For the past 3 weeks we’ve had the pleasure of having James and Leah join the team at Positive Life to gain an understanding of what it’s really like to live with HIV in 2019. Having studied Medicine at Queen’s University for the past 3 years, they have been taught how to diagnose HIV and know the different treatment options available – but as future doctors they were interested in understanding the stigma and psychological implications for people living with or affected by HIV and I’ve asked them to share some of their experiences here.
“One of many things I have learned from my time at Positive Life has been the magnitude of being given an HIV diagnosis. I have heard so many stories from the service users of the impact on their mental health from the antiretroviral treatment and from keeping their diagnosis a secret.”
“Hearing about how family life has changed for people since receiving their HIV diagnosis has really made me consider the weight of an HIV diagnosis and how it affects every aspect of a person’s life. I now feel confident that I would be able to support a friend, family member or patient who has been diagnosed with HIV, paying careful attention to all of the consequences of living with the chronic condition.”
“I previously thought that the law provided protection from discrimination for people living with HIV, although this is true in theory, the fact that people who are HIV positive still sometimes lose their jobs as a result of their status and don’t feel that they can take legal action, is unjust and something which I hope dearly will change in the future. I now feel empowered by the knowledge I have gained through Positive Life and hope to continue to be a part of the movement of improving the lives of those living with the condition.”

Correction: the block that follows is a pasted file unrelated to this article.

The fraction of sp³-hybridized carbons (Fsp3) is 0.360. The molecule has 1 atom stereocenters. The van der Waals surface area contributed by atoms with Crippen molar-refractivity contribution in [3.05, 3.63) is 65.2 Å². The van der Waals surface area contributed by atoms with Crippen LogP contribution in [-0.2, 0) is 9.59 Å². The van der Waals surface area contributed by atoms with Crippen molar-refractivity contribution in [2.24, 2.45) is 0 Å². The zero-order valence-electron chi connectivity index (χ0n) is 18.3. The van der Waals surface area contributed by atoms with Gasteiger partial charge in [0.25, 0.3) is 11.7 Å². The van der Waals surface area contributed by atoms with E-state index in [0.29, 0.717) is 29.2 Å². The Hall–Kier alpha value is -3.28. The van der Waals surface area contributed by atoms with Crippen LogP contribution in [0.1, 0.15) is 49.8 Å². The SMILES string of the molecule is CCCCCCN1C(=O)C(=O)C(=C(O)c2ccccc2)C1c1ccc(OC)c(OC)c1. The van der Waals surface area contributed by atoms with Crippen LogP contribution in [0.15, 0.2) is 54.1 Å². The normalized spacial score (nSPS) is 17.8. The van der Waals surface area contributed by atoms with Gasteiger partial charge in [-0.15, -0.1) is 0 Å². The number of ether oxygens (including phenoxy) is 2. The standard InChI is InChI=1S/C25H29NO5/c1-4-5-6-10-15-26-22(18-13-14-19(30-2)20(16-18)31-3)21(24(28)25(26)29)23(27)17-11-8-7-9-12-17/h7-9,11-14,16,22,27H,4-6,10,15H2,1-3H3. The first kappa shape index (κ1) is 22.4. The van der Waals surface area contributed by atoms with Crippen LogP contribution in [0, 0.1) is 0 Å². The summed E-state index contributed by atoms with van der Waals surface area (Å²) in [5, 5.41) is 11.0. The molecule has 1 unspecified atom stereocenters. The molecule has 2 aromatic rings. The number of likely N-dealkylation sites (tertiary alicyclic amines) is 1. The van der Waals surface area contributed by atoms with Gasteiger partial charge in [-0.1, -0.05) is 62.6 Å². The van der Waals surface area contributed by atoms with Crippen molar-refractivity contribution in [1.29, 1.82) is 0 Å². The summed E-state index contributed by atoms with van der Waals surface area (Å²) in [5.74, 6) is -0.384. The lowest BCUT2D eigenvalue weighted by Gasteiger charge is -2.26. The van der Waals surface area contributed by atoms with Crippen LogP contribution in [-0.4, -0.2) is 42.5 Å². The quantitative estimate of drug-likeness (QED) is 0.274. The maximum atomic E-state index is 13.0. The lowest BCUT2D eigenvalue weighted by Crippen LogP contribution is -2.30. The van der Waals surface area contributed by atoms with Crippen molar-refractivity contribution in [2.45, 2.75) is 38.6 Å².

“Positive Life has provided me with a unique opportunity to speak openly and honestly with local people who are living with HIV. Before beginning this placement, I knew there were approximately 1000 people living with HIV in NI but having the opportunity to place faces and names behind some of these numbers has helped to remind me of the human impact a HIV diagnosis can have.
It was a privilege to have been welcomed into Positive Life by not only the staff, but the service users who so kindly shared with us how their HIV diagnoses have shaped their lives. I was aware of a stigma being associated with HIV, but the extent to how this diagnosis can impact on every aspect of individuals’ lives was so much greater than I could have imagined. Advancements in medical research and treatment with regards to HIV since the 1980s have progressed beyond recognition but a HIV diagnosis remains one associated with fear, secrecy and isolation for many.
James and I felt a desire to try and raise awareness around HIV and decided to create a survey on HIV to try and find out what a sample of the NI public really know and/or think about HIV in 2019. We gained over 140 responses, with many results highlighting the massive discrepancies between the myths and facts associated with modes of transmission, treatment options and overall awareness of HIV.
HIV care has advanced incredibly between 1989 and 2019 and I strongly hope the next thirty years will see even more advancements not just in terms of medical treatment, but the treatment of those living with HIV by their family, friends, employers and wider communities. We need adequate public education around HIV to be rolled out to combat the stigma that still exists.”